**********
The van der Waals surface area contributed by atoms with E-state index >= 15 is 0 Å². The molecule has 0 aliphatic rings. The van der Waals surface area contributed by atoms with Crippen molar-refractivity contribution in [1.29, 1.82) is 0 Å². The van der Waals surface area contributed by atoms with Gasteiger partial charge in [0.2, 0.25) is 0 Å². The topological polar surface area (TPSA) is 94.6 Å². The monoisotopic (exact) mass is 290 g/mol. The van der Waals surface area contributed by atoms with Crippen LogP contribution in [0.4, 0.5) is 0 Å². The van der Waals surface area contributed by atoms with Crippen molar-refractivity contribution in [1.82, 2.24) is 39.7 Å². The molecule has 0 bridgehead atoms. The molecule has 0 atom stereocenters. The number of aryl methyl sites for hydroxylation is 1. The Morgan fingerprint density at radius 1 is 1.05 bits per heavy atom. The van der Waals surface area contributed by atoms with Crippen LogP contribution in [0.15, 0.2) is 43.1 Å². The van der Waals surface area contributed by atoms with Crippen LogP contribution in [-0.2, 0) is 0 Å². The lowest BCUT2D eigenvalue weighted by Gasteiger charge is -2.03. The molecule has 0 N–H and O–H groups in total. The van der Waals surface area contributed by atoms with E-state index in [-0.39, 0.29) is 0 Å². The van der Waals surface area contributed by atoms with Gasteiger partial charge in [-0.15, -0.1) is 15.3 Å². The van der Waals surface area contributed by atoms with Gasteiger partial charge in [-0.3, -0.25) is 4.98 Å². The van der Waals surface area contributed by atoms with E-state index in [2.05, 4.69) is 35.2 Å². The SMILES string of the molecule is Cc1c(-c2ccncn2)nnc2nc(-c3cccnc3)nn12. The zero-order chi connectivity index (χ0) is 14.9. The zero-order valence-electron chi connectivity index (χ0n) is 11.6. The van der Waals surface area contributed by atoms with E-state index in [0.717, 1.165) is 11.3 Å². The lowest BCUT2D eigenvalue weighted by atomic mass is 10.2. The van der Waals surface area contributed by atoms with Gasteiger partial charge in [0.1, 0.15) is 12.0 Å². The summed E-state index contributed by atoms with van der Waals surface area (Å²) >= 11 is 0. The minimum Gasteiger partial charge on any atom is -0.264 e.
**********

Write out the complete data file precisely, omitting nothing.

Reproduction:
The van der Waals surface area contributed by atoms with E-state index >= 15 is 0 Å². The molecule has 0 aliphatic rings. The van der Waals surface area contributed by atoms with Crippen molar-refractivity contribution in [1.29, 1.82) is 0 Å². The van der Waals surface area contributed by atoms with Gasteiger partial charge in [0.2, 0.25) is 0 Å². The topological polar surface area (TPSA) is 94.6 Å². The monoisotopic (exact) mass is 290 g/mol. The van der Waals surface area contributed by atoms with Crippen LogP contribution in [0.4, 0.5) is 0 Å². The van der Waals surface area contributed by atoms with Crippen molar-refractivity contribution in [1.82, 2.24) is 39.7 Å². The molecule has 0 bridgehead atoms. The molecule has 0 atom stereocenters. The number of aryl methyl sites for hydroxylation is 1. The Morgan fingerprint density at radius 1 is 1.05 bits per heavy atom. The van der Waals surface area contributed by atoms with Crippen LogP contribution in [0.15, 0.2) is 43.1 Å². The van der Waals surface area contributed by atoms with Crippen LogP contribution in [-0.2, 0) is 0 Å². The lowest BCUT2D eigenvalue weighted by Gasteiger charge is -2.03. The molecule has 0 N–H and O–H groups in total. The van der Waals surface area contributed by atoms with E-state index in [-0.39, 0.29) is 0 Å². The van der Waals surface area contributed by atoms with Gasteiger partial charge in [-0.15, -0.1) is 15.3 Å². The van der Waals surface area contributed by atoms with Gasteiger partial charge in [-0.3, -0.25) is 4.98 Å². The van der Waals surface area contributed by atoms with E-state index in [2.05, 4.69) is 35.2 Å². The SMILES string of the molecule is Cc1c(-c2ccncn2)nnc2nc(-c3cccnc3)nn12. The zero-order chi connectivity index (χ0) is 14.9. The zero-order valence-electron chi connectivity index (χ0n) is 11.6. The van der Waals surface area contributed by atoms with E-state index in [0.717, 1.165) is 11.3 Å². The lowest BCUT2D eigenvalue weighted by atomic mass is 10.2. The van der Waals surface area contributed by atoms with Gasteiger partial charge in [0.1, 0.15) is 12.0 Å². The summed E-state index contributed by atoms with van der Waals surface area (Å²) >= 11 is 0. The minimum Gasteiger partial charge on any atom is -0.264 e.